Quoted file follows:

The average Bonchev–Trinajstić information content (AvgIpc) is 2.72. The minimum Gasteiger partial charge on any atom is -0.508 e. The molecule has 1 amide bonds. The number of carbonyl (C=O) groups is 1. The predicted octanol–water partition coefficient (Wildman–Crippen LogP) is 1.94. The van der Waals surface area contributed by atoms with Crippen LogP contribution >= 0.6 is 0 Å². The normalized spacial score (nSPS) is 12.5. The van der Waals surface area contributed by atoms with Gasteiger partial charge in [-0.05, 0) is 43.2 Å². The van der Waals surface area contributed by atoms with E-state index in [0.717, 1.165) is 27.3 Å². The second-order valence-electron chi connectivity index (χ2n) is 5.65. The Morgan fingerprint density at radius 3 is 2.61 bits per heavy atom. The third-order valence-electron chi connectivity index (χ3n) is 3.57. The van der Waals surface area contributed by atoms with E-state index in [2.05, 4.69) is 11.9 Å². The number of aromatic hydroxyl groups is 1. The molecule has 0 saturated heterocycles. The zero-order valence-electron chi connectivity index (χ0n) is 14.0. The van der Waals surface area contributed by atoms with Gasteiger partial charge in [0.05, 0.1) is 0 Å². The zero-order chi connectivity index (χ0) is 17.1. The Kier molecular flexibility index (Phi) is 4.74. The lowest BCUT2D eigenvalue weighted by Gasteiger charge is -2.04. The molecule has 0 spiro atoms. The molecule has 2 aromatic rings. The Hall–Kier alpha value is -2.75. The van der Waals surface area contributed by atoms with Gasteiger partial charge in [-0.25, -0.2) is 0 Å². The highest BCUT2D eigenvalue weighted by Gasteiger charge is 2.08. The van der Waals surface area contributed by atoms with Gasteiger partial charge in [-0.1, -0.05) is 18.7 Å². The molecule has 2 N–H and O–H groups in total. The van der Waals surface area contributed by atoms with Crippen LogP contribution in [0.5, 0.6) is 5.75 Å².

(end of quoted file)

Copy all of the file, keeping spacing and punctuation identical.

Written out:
The average Bonchev–Trinajstić information content (AvgIpc) is 2.72. The minimum Gasteiger partial charge on any atom is -0.508 e. The molecule has 1 amide bonds. The number of carbonyl (C=O) groups is 1. The predicted octanol–water partition coefficient (Wildman–Crippen LogP) is 1.94. The van der Waals surface area contributed by atoms with Crippen LogP contribution >= 0.6 is 0 Å². The normalized spacial score (nSPS) is 12.5. The van der Waals surface area contributed by atoms with Gasteiger partial charge in [-0.05, 0) is 43.2 Å². The van der Waals surface area contributed by atoms with E-state index in [0.717, 1.165) is 27.3 Å². The second-order valence-electron chi connectivity index (χ2n) is 5.65. The Morgan fingerprint density at radius 3 is 2.61 bits per heavy atom. The third-order valence-electron chi connectivity index (χ3n) is 3.57. The van der Waals surface area contributed by atoms with E-state index in [2.05, 4.69) is 11.9 Å². The number of aromatic hydroxyl groups is 1. The molecule has 0 saturated heterocycles. The zero-order valence-electron chi connectivity index (χ0n) is 14.0. The van der Waals surface area contributed by atoms with Gasteiger partial charge in [0.05, 0.1) is 0 Å². The zero-order chi connectivity index (χ0) is 17.1. The Kier molecular flexibility index (Phi) is 4.74. The lowest BCUT2D eigenvalue weighted by Gasteiger charge is -2.04. The molecule has 0 spiro atoms. The molecule has 2 aromatic rings. The Hall–Kier alpha value is -2.75. The van der Waals surface area contributed by atoms with Gasteiger partial charge in [-0.25, -0.2) is 0 Å². The highest BCUT2D eigenvalue weighted by Gasteiger charge is 2.08. The van der Waals surface area contributed by atoms with Gasteiger partial charge in [-0.1, -0.05) is 18.7 Å². The molecule has 2 N–H and O–H groups in total. The van der Waals surface area contributed by atoms with Crippen LogP contribution in [0.5, 0.6) is 5.75 Å².